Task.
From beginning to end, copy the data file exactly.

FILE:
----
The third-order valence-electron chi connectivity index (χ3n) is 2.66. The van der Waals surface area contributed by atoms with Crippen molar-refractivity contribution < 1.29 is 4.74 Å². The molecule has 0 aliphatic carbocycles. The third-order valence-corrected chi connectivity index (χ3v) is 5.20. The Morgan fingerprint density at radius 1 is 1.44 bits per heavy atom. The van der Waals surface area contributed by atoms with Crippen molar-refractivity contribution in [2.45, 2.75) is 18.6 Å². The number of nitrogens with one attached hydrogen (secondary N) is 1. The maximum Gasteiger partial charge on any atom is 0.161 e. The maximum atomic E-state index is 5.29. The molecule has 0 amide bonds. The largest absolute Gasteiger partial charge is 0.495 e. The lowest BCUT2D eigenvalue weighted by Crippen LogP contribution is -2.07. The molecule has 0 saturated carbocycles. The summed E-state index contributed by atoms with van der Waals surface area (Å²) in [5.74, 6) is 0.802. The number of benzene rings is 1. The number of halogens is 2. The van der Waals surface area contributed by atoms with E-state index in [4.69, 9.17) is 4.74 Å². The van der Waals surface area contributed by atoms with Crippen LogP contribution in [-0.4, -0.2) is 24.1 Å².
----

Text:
The third-order valence-electron chi connectivity index (χ3n) is 2.66. The van der Waals surface area contributed by atoms with Crippen molar-refractivity contribution < 1.29 is 4.74 Å². The molecule has 0 aliphatic carbocycles. The third-order valence-corrected chi connectivity index (χ3v) is 5.20. The Morgan fingerprint density at radius 1 is 1.44 bits per heavy atom. The van der Waals surface area contributed by atoms with Crippen molar-refractivity contribution in [2.45, 2.75) is 18.6 Å². The number of nitrogens with one attached hydrogen (secondary N) is 1. The maximum Gasteiger partial charge on any atom is 0.161 e. The maximum atomic E-state index is 5.29. The molecule has 0 amide bonds. The largest absolute Gasteiger partial charge is 0.495 e. The lowest BCUT2D eigenvalue weighted by Crippen LogP contribution is -2.07. The molecule has 0 saturated carbocycles. The summed E-state index contributed by atoms with van der Waals surface area (Å²) in [5.74, 6) is 0.802. The number of benzene rings is 1. The number of halogens is 2. The van der Waals surface area contributed by atoms with E-state index in [4.69, 9.17) is 4.74 Å². The van der Waals surface area contributed by atoms with Crippen LogP contribution in [-0.4, -0.2) is 24.1 Å².